A Great day out with the Watford RSPB group to the RSPB reserve of Cliffe Pools on the Ilse of Grain were we encountered a wide variety of species as well as indulging ourselves a little in the last of this years dragonflies. Already from the car I noted 12 Lapwing in the fields bordering the M25 whilst on our journey to the reserve. We arrived at the reserve around 9:30am and got of to a good start at the first pool were we had at least 19+ Little Grebes in the single pool together with the commoner Pochards, Tufted Ducks and Great Crested Grebes. Our first plan of action was to climb the short distance up the closest mound that provided an ideal all round view of the reserve, and also allowed a count of 25+ Little Egrets followed by further sightings of Little Grebes and a large flock of 100+ Redshank resting on the shallow edge of the Radar Pool, unfortunately, I did miss the Marsh Harrier. As we approached the pools more closely, it was clear that the marshy edges were providing an ideal habitat for the hundreds of Lapwing, Redshank and dozens of Black-tailed Godwits and Golden Plover. The same pool also hosted a dramatic scene as a juv.♀ Peregrine came into view following the take off of most of the wading birds creating an awesome spectacle as well as the characteristical "whooshing" noise of hundreds of passing Redshanks, low over the water. The Peregrine even made a brief aborted chase after a single wader but it seemed it still had to master the technique with much more precision and accuracy, all the same it was still an immature bird. Siskins and Skylarks were also occasionally heard passing over the pool with only the later seen. Several insect species were also still active including a Red Admiral as well as a Migrant Hawker, along the gravel path leading to Flamingo Pool. Other birds of note included a Greenshank and Curlew on the NW bank of Flamingo Pool. We had just reached Cliffe Creek when the news of a "new rarity" at 11:38am came in on the pager. The bird was only a few hundred metres from were we were stood and was only half a mile from the car park entrance, sensibly, we rushed straight there. Only minutes later, after its initial discovery I was soaking in the sight of my first ever ISABELLINE SHRIKE (an adult ♂). It behaved and showed amazingly, remaining well in the open for most of the time, as is the case for most Shrikes, making occasional flourishing flights into the air before landing shortly afterwards on the same or nearby perch. It was also feeding successfully and caught several insect species including crane flies and occasional caterpillars. For the beginning period, it remained relatively close, half way between the Pool NE of the ridge and Alpha Pool. Later on in the day it tended to favour the farther end of the hedgerow and became more distant which made taking notes more difficult as well as the developing heat haze. I remained at the Shrike for the rest of the day, whilst the rest of the group continue to the estuary were, unfortunately I missed out on a flock of 150 Avocet, more Golden and Grey Plovers and Shelduck. However, watching the Shrike was well worth the sacrifice as near the end of our trip the heat haze died and the clarity of its sleek, clean plumage became clearer, in all an amazing bird on an equally amazing trip. All ending nicely ♂ Kestrel at the car park as we left the reserve around 15:10pm.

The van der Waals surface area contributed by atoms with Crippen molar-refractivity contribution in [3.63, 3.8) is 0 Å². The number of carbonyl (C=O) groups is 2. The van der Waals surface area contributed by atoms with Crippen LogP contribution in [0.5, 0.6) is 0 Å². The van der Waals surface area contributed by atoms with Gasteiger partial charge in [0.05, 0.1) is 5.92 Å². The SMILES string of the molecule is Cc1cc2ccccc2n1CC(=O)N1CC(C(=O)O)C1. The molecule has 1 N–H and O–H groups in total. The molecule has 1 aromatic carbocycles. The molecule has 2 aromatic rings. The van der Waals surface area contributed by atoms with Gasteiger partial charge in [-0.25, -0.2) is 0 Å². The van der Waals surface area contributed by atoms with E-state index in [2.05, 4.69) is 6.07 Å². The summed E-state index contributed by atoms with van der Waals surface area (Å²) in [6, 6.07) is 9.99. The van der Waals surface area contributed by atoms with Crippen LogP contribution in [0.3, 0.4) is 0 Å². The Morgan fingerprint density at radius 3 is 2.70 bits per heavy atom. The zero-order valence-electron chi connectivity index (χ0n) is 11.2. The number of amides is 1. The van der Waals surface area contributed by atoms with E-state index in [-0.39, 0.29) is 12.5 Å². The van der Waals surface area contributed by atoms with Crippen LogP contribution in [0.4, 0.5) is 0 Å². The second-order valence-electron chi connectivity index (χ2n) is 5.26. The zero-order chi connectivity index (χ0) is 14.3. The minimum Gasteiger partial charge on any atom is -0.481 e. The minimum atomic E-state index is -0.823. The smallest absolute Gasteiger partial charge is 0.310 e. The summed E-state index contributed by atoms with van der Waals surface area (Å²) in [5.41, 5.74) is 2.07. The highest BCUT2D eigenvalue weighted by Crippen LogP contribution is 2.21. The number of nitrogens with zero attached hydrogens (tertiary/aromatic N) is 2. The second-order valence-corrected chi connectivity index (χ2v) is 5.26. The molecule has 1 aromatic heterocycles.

All photos taken using Rob Harris' digital compact camera for digiscoping (Many Thanks Rob!)